7x7: I read on your Twitter you can’t get Regina Spektor out of your head – does she inspire you? What other artists inspire you?

Amanda: Well, gazillions. Regina I was so excited about when I heard her first record in probably 2002 or 2003 – Soviet Kitsch. I remember having a really excited feeling that I don’t get very much. I felt like, “I really get this, I connect with this, this is doing something for me.” But she was really teeny back then – she opened up for the Dresden Dolls. When I had the chance to see her live, I was like, “Forget it, she’s gonna be huge.” And our fans freaked out about her. She’s just so good and powerful and it’s been wonderful to follow her career and watch her grow and watch her happen. And I’m really inspired by beautiful performers I get to see – Jason Webley, Tegan and Sara, people who I watch work and I really believe in them. I don’t spend a lot of time listening to music lately because I’m really into silence, and that’s been becoming truer and truer for years. I cope with so much noise in general, and so much noise in my head, that from the outside, I like it silent.

7x7: Do you listen to music when you do yoga?

Amanda: I generally like it silent. When life calms down, I mean really calms down, and there’s a long space of silence, and I can gather myself and think clearly, I’ll maybe think, “I fucking love that Depeche Mode record, and it’s been a really long time since I’ve listened to it,” and I’ll creep over to my dusty old record shelf and then remember how fucking transcendental music can be. But I think that happens to anyone who works in music. It becomes something other than pleasure because you’re listening to it with work ears and thinking about it with a work brain, and it gets depressing.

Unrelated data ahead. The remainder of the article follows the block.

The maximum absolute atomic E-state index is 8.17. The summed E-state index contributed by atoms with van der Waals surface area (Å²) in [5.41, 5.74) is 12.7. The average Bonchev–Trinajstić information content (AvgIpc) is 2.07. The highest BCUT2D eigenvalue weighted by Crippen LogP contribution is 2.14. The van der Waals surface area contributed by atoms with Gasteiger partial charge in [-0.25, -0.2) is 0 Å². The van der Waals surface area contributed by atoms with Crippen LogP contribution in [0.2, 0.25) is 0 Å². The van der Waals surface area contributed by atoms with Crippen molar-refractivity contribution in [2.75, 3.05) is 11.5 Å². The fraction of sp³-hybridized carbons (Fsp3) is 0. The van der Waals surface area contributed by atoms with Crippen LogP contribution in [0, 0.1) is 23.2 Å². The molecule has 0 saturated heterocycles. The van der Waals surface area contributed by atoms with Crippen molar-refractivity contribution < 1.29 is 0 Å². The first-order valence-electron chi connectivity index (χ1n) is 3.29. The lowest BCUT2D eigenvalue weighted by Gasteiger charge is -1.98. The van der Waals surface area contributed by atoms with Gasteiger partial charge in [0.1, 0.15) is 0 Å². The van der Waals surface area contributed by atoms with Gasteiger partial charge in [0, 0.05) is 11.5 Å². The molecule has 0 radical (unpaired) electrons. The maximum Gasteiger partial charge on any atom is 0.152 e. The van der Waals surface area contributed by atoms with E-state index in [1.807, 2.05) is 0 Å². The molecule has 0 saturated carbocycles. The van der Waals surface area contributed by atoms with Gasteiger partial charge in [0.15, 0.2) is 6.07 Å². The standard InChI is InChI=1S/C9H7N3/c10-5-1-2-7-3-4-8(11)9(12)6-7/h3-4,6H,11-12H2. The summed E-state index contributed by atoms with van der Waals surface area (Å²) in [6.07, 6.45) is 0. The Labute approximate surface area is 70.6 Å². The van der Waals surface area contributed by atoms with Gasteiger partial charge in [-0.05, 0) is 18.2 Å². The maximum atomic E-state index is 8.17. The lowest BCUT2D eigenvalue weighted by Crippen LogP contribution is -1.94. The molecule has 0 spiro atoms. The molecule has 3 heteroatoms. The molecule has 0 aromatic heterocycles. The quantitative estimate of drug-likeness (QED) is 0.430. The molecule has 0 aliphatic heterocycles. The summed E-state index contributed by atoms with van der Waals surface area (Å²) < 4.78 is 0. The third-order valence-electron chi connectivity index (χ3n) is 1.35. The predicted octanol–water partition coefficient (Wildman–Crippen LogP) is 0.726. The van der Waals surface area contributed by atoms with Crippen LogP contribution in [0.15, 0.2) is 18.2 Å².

7x7: You did an event for’s Liner Notes earlier this month with Neil Gaiman. How did the idea for the book come about? 

Amanda: Originally, it was a book of glorified album artwork. I wanted there to be a booklet with the record, but the label gave me no budget. So instead of going in there and causing a fuss and bitching and complaining, I took the zen route (laughs). I thought, “I’ll go make a book.” So that’s how it started, and I had a collection of dead photographs that I’d taken over the years, and I decided at a certain point it would be good to get a writer involved, so that the book wasn’t just images and lyrics, but had a bit of story. And I asked Neil, who I didn’t really know very well at the time, we’d just emailed back and forth. I knew he was fan of the album because I’d sent him an advanced copy. And he said he’d love to, which blew me away because I knew how busy he was. So we worked on the book at my house, and kept taking photos, and the book just grew and grew and grew, and finally I finished it a year after I thought it would be finished (laughs). Originally, I was hoping it would come out with the record.

7x7: The event raised $10,000 for the Housing Works Bookstore Cafe (which supports homeless and low-income New Yorkers living with AIDS) – congratulations. How did it feel bringing the book to life in front of an audience?